As a loyal fan of Quentin Tarantino, I had long been waiting for his latest feature "Once upon a Time in Hollywood," not only as he brought together legends but also to devour his masterful cinematic narrative once more.
I do not have the words to express my admiration for Tarantino; still I can point out a few characteristics that have become his signature notes throughout his filmography of nine films so far. First, he sets up clear-cut good and villainous characters, equipped with delightful-to-watch capabilities, as in a novella. He always finds a firm frame of conflicts, so you don't have to look for them; rather, you can just enjoy seeing how it disentangles.
Second, he employs the tools of catharsis perfectly. When you finish the film, you feel relaxed as the villains always find their punishments, and you feel as if this alternative narrative of Tarantino could change terrifying incidents that happened in the past. For instance, in "Django Unchained" a black slave takes his revenge on the system and its guardians, while saving his woman from merciless hands. Or in "Inglorious Bastards," Hitler and his close circle are torched in a cinema hall, and you get to the highest points of catharsis as the villains fall. Tarantino's cinema is a kind of remedy for terrible incidents that cannot be undone.
Third, he makes use of music in its ultimate limits to depict the soul of the story and the era. Plus, the clothes, manners and objects are picked meticulously to ensure coherence and the atmosphere of authenticity.
Last but not least, one of Tarantino's strongest talents is casting. He finds the most suitable actor for a certain role and pushes the limits for himself, for the actor and the audience alike. One of the most striking was Leonardo DiCaprio in "Django Unchained." The white landlord, when Calvin Candie goes on a tirade about why black folks are facing what they deserve, you cannot take your eyes off of him while he smashes a black man's skull furiously. Plus, he continues to act even while his hand bleeds badly. DiCaprio is a gem of the acting profession, and Tarantino's directing skills undoubtedly open these talents.
In the ticket line for the film, I was expecting to see these indispensables that have made Tarantino Tarantino. Although in the first half of the film, I have to admit, I was a little bored and disappointed, the film compensated for it all in the second half.
The film is based on two main stories: one is between an actor and a stuntman in Hollywood at the end of the 1960s and the other is the notorious Charles Manson incident that cost the life of Sharon Tate and her friends. Although the second story is designed as the side story, I found it more interesting, touching and effective. The first story passes among men, portrayed by Leonardo DiCaprio, Brad Pitt and Al Pacino. It is filled with elongated dialogue among middle-aged men of the cinema sector, and it feels like Tarantino speaks his mind and years of experiences in the field through the actors. He uses cowboy film sets, which are obviously his favorites, as "The Hateful Eight" suggests.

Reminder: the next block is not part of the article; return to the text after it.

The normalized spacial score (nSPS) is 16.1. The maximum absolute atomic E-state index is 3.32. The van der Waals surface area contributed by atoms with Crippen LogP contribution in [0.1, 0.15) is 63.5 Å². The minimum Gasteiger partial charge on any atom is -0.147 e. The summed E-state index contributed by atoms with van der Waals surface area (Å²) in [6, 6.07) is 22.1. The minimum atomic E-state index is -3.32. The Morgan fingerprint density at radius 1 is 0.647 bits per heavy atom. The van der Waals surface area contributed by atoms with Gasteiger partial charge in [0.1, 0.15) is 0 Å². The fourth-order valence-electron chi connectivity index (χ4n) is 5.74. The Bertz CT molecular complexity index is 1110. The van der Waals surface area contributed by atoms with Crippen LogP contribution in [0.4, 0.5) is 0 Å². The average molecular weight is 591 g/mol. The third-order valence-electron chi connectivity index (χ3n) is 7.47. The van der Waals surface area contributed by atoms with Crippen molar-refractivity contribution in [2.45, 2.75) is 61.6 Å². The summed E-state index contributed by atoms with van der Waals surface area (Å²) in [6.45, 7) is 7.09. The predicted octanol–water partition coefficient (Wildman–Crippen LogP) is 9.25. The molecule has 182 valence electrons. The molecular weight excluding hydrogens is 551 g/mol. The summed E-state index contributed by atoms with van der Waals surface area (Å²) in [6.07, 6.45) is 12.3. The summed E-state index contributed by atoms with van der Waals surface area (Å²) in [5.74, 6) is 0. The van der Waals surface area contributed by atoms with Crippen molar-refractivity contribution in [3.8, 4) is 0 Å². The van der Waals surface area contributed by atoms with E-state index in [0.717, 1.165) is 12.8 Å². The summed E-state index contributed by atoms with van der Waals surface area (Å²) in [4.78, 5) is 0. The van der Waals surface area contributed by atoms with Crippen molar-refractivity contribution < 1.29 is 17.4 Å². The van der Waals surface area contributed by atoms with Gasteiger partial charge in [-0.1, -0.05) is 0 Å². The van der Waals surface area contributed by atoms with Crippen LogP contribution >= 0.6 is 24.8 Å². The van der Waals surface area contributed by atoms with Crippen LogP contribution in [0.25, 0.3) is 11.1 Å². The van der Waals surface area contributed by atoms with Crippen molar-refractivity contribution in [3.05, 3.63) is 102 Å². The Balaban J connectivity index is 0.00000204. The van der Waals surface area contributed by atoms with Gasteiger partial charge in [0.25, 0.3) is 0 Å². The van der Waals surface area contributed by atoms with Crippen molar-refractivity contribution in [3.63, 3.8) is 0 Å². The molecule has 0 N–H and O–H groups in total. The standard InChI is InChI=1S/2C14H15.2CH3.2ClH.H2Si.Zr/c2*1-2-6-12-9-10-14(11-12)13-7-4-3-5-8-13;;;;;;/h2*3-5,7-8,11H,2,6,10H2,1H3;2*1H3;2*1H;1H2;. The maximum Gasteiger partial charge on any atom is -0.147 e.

DiCaprio plays an actor on the brink of being forgotten and trying to cling on in villainous roles, while his stuntman, Brad Pitt, helps out not only in films but also in his life. At 55, Pitt remains one of the most charming and talented actors with his fit body and homme fatale smile. He is certainly always watched and admired by many. Another treasure is Al Pacino, playing a manager. It is very precious to see him on the silver screen, with all his charisma and excellent acting skills. But DiCaprio displays such amazing acting that you want to cry for the beauty of his art. His sudden weeping sessions out of desperation are simply a blessing for lovers of the art of acting; so perfect they make you cry out of pleasure.
Still, I started find the dialogues between the men a bit too long, too male-oriented and boring after a while, just like many have felt in the famous "Reservoir Dogs," which is unbearably dialogue-packed, I have to confess. Even though the legendary trio of actors display a feast of acting, the first story could have been shortened.
Just as I was thinking that the film was going to let me down, Tarantino started to give what I was expecting from his unique cinematography. The story of the Charles Manson cult, the ranch they lived in, their lifestyle and how they become obsessed with Roman Polanski's wife Sharon Tate and her friends. He made the ultimate use of clothes, shoes, music and cars to reflect the trends of the era. His mastery speaks out in the sagacious choice of colors, popular songs, daily objects and manners. In his ninth feature, Tarantino has proved that he has built himself up a sound castle of cinematography, one has to give him that. Sometimes you find yourself thinking that bad things that mark history could have been hindered if something else had been done. This feeling of "What if" finds a promising, hopeful answer in Tarantino's stories. One of the "what ifs" in the recent past, the murder of the pregnant Sharon Tate and her friends, finds an alternative conclusion in this film, too, which gives you the familiar catharsis. I am not giving you spoilers, but you will be pleased with this alternative ending, I promise.
All in all, if cinema is the art of creating a more pleasant alternative fairy tale that is also close to real life, Quentin Tarantino deserves all the credit for writing one.